ROGER MILLER v. THE STATE OF TEXAS

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Court of Appeals of Texas, Dallas.

ROGER MILLER, Appellant v. THE STATE OF TEXAS, Appellee

No. 05–10–00815–CR

Decided: August 29, 2011

Before Justices Morris, Moseley, and FitzGerald

MEMORANDUM OPINION

Opinion By Justice Morris

In this case, Roger Miller pleaded guilty to the offense of aggravated sexual assault of a child.   After hearing evidence, the trial court sentenced appellant to forty years in prison.   In one issue, appellant asserts the trial court abused its discretion in admitting irrelevant evidence about a third party's abuse of the complainant.   We affirm.

Evidence showed appellant sexually assaulted R.K.M. multiple times over a three-year period beginning when R.K.M. was eight years old.   At the sentencing hearing, R.K.M.'s mother testified the allegations against appellant came to light after she learned R.K.M. had been sexually assaulted by an unrelated third party, Chance Owen. R.K.M.'s mother testified Owen had “done some things” to her child;  Owen had been charged with aggravated sexual assault;  the charge was pending;  and a trial date was set.   Appellant did not object to any of this testimony.   Then, four questions later,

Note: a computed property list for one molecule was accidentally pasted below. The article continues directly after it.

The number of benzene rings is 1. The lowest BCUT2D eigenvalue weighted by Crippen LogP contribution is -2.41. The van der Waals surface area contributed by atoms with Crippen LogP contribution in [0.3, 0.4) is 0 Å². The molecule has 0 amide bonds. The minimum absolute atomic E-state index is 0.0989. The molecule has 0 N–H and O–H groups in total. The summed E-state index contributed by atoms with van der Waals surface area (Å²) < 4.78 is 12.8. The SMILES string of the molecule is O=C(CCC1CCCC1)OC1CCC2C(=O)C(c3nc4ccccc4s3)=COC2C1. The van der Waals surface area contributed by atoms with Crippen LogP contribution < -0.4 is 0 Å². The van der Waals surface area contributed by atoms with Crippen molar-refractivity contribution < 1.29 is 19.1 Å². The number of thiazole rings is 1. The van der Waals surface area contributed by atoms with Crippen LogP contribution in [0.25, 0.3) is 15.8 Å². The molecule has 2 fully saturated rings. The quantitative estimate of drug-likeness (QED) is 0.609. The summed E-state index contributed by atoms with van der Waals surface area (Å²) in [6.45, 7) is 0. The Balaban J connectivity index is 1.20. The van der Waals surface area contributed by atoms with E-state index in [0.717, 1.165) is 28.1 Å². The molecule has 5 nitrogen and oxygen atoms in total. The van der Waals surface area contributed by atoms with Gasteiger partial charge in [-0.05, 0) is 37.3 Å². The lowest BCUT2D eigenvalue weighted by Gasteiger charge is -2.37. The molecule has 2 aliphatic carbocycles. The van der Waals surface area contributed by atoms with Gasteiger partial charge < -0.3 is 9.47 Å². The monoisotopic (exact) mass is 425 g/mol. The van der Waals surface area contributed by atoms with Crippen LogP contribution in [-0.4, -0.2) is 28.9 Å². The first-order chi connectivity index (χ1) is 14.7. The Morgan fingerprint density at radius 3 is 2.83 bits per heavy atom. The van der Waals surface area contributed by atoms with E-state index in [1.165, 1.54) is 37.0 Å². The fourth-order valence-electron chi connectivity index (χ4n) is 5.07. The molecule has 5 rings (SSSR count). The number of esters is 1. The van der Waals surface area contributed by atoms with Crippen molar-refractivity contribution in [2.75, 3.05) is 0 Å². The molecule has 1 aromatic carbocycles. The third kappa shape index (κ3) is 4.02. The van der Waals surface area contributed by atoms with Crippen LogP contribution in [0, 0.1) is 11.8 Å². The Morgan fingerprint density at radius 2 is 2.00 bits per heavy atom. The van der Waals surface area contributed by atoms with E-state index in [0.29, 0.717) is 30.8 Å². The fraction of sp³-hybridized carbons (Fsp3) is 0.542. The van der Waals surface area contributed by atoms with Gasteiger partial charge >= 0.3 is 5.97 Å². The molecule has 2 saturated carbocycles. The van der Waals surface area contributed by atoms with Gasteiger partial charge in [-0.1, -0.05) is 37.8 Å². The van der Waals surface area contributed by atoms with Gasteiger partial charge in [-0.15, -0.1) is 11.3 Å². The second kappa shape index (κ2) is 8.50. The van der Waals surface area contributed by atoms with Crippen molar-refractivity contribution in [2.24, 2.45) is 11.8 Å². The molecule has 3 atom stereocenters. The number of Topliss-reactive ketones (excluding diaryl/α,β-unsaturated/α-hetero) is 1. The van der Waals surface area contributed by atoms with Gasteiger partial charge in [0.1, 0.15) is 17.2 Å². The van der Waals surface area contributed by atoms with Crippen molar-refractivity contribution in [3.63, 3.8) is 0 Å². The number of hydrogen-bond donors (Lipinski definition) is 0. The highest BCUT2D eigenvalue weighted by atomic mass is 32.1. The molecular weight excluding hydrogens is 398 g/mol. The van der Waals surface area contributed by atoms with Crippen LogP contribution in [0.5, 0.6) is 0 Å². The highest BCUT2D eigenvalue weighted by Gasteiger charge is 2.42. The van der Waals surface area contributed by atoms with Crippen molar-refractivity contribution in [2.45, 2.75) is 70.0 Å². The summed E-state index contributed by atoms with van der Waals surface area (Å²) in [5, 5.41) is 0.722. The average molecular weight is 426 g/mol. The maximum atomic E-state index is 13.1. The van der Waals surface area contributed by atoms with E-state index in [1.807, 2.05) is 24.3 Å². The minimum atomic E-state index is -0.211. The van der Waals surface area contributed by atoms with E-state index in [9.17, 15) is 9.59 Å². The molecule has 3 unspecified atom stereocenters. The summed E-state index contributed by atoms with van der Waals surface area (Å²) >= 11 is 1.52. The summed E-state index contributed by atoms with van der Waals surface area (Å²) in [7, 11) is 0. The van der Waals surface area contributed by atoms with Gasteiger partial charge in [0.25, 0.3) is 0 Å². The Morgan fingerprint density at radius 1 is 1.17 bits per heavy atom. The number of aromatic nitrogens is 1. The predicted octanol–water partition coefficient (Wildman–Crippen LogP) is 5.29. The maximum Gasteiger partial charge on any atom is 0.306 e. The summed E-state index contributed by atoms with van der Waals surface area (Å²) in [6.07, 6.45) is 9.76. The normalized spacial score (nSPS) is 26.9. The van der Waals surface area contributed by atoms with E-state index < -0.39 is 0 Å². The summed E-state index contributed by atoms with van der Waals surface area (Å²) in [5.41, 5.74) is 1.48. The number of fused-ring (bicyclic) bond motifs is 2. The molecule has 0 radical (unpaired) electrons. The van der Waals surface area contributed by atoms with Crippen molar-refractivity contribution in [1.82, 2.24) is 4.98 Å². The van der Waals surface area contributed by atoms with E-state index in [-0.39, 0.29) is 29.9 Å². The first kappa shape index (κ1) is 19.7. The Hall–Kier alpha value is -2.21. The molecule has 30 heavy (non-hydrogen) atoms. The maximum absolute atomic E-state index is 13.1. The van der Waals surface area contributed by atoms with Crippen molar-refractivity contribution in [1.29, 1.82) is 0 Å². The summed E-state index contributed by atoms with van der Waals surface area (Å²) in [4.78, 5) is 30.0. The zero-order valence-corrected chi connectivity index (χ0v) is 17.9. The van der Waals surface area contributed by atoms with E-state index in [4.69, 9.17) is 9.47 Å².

the prosecutor again asked if charges had been filed against Owen, and defense counsel objected “to any questioning regarding something that has nothing to do with this offense.”   The trial court overruled the objection, and R.K.M.'s mother responded affirmatively.

On appeal, appellant contends the trial court abused its discretion by admitting evidence of the alleged abuse by Owen and Owen's criminal status, arguing it was irrelevant and prejudicial.

To preserve error in admitting evidence, a party must lodge a timely and specific objection and obtain an adverse ruling.  Tex.R.App. P. 33.1(a);  Fuller v. State, 253 S.W.3d 220, 232 (Tex.Crim.App.2008).   An objection is timely if it comes at the earliest opportunity or as soon as the ground for objection becomes apparent.  Moore v. State, 999 S.W.2d 385, 403 (Tex.Crim.App.1999).   An objection made after the prosecutor has elicited the testimony typically comes too late.  Cruz v. State, 238 S.W.3d 381, 385 (Tex.App.-Houston [1 st Dist.] 2006, pet. ref'd).

Here, appellant failed to preserve his complaint for appellate review because his objection came too late.   By the time appellant lodged his objection, R.K.M.'s mother had already testified Owen was charged with the aggravated sexual assault of R.K.M. and a trial date was set.   We overrule the sole issue.

We affirm the trial court's judgment.

JOSEPH B. MORRIS JUSTICE

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